If you grew up in the 70’s or 80’s you probably saw at least a bit of Gatchaman or Battle of the Planets. It still has a strong following today and with the recent trend of making live action adaptions of anime properties It was bound to happen.
If you’re a fan of the series, you’re going to find all the changes irritating. It’s not just a matter of streamlining the story for a feature’s running time, there are a lot of continuity changes that don’t make any sense. If you’re not familiar with the source material it may help, but the film remains a bit confusing.
The costumes appear in a wonderful set piece battle at the beginning and then we don’t see them again until the last act. It almost reminds me of the trend in the 90’s to make superhero movies, but keep the characters out of costume as much as possible so maybe people wouldn’t realize it was a superhero film. It’s structured very much like Albert Pyun’s Captain America, but not quite as dreary. However the middle section is dialogue heavy, dripping with melodrama that the films does not earn.
One more note about the costumes that was a bit of a disappointment – these are very high tech suits, armored and leathered. The bird motif is gone and you kind of miss it in the still shots. However, the colors and general imagery feels fine when they are in action – it’s a forgivable update.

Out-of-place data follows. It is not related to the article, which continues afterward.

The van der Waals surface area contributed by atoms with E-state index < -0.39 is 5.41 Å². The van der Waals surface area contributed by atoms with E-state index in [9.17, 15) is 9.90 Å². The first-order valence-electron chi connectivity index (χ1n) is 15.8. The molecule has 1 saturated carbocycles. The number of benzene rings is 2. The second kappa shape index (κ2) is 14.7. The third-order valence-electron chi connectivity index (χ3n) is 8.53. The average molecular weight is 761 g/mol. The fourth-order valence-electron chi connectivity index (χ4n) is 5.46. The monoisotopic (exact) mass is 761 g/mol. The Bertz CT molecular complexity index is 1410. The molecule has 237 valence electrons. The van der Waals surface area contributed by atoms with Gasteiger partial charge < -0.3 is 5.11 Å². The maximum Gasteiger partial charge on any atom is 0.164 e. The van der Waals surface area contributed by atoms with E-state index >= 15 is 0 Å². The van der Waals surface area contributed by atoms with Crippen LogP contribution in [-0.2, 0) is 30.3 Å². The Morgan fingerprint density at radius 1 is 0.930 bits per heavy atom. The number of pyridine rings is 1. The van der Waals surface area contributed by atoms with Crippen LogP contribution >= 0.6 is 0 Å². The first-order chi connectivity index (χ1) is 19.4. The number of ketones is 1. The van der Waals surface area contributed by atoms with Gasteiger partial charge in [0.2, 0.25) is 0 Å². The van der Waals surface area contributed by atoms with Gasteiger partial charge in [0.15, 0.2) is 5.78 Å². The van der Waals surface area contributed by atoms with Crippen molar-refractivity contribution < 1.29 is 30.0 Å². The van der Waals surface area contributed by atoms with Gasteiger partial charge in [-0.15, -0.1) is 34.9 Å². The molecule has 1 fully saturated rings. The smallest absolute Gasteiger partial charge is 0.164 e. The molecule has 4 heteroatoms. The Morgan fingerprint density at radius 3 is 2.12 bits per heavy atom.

The action by the way, is very good. When we get it it’s very over the top, with a small budget Michael Bay feel to it. It frequently gets punctuated with long awkward pause of shoehorned drama, particularly at the end. Still, these set pieces are amazing and I suspect that these were written first, with a mandate to create a story around them.
It’s not a bad film, but if I ever watch it again, I’m probably going to skip right to the final act and just go from there.
In stark contrast, Space Battleship Yamato is almost a textbook example of how to do a live action adaption of a classic anime.
The look is dead on. The characters and the uniforms (and I really want one of those jackets now…). The ship has to be seen to be believed.
Again there’s a lot of story compressed into the feature running time, but the relationships feel natural and the drama works here. There’s an engaging story and a genuinely heartbreaking end, but you never stop believing in the film through the entire thing. I’ve spoken to someone who has seen it without the subtitles and he was still able to follow it all the way through, though admittedly the subs make it 80% better.
My only complain here if any is the running time. At well over two hours, it’s far longer than I expected, but it never drags. This is definitely one to catch, but know what you’re going into.
For someone whose anime days are really based in the 80’s and 90’s, this was a great time and really fascinating to see so many familiar faces and places done so well in live action. If you’re an old anime fan or a new one or even just a fan of jamanese cinema, these are definitely worth a try. I’d recommend a rent first. These might not be everyone’s thing, though I suspect I’ll be purchasing a copy of Space Battleship Yamato fairly soon.